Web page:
Derek’s professional experience reaches across the private, public, and non-profit sectors. His background has equipped him with an appreciation and understanding of various means through which to communicate to and among each sector. His experience in sustainability in the private sector informs his decision to frame gains in the context of a triple-bottom line. His work for the non-profit Mercy Corps provided exposure to the social mission common to non-profits. Finally, he united this diverse exposure in his public position at the Portland Bureau of Planning and Sustainability, where his ability to understand each sector allowed him to facilitate development of a sustainable loan program for Portland residents.

Transferable Skills

As part of the management team for a start-up environmental paint company, YOLO Colorhouse, Derek was able to improve operations and brand strategy that lead to 500 percent annual growth. He was able to bring insight on operational efficiency from working in the private sector to the City of Portland’s Bureau of Planning and Sustainability, the public department responsible for Clean Energy Works Portland and the CEWP pilot program. His management skills were complemented by his background in branding and organizational messaging, which helped him create a vision for Clean Energy Works Portland that pulled from a diverse set of stakeholders to create a common agenda.

Establish transparency of viewpoints

Allowing participants the space to represent their own self-interests was a preliminary step in establishing common goals of the collaboration. CEWP partners represented a variety of power differentials, where some participants had more power than others. CEWP members represented diverse segments of the community, from owners of small businesses to CEOs of local and state energy companies. Recognizing this power dynamic, and facilitating meetings to foster the open and equal dialogue of participants allowed partners to move forward and focus on what could be achieved instead of what could not.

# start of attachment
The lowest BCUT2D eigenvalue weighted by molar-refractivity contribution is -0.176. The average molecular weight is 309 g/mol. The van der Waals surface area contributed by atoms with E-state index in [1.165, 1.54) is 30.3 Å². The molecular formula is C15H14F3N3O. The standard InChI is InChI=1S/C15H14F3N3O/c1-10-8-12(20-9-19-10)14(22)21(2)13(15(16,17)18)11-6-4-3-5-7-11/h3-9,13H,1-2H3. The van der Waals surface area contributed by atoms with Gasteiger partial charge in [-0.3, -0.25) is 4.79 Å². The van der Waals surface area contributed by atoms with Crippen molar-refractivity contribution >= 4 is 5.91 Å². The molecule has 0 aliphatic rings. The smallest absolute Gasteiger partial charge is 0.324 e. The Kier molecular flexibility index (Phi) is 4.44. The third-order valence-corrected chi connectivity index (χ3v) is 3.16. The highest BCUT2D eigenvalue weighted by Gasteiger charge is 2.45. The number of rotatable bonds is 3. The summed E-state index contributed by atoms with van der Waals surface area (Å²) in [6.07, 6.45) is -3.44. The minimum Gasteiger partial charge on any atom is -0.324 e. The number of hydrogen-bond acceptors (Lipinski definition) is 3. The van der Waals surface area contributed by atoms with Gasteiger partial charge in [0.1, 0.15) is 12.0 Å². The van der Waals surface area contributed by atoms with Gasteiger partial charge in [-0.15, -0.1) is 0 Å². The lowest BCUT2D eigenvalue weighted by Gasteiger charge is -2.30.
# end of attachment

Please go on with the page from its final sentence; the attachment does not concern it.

Establish a governance structure

The Steering Committee included stakeholders from all sectors, including building owners, Energy Trust, ShoreBank Enterprise Cascadia (now Craft3), the City of Portland, private utility companies, Multonomah County, Green For All, and Worksystems, Inc. The participants were each assigned responsibility according to their area of expertise, and held regular meetings under the guidance of a facilitator throughout the project to decide next steps. There were four inclusive stakeholder meetings, with generally 15-25 attendants at each. Participants included City representatives, contractors, the workforce agency, community groups, as well as pre-apprenticeship programmers. Meetings resulted in deliberation that guided overall strategy of CEWP implementation and structured decision-making to include input from diverse members of the community. Members would create an action plan, and then periodically review progress in order to better inform program development.

Share a vision of success

Although participants came from a variety of organizations across sectors, all of them were committed to the core issues that CEWP aimed to address – namely sustainability and equity challenges in the city. Among action areas with extensive support was the equity issue and commitment to the target of reaching inclusion milestones for minority and underrepresented populations. Community members who participated in CEWP met regularly to set the criteria for success – a sustainable means of retrofitting home energy upgrades that would also positively impact and support minority and women owned economic development.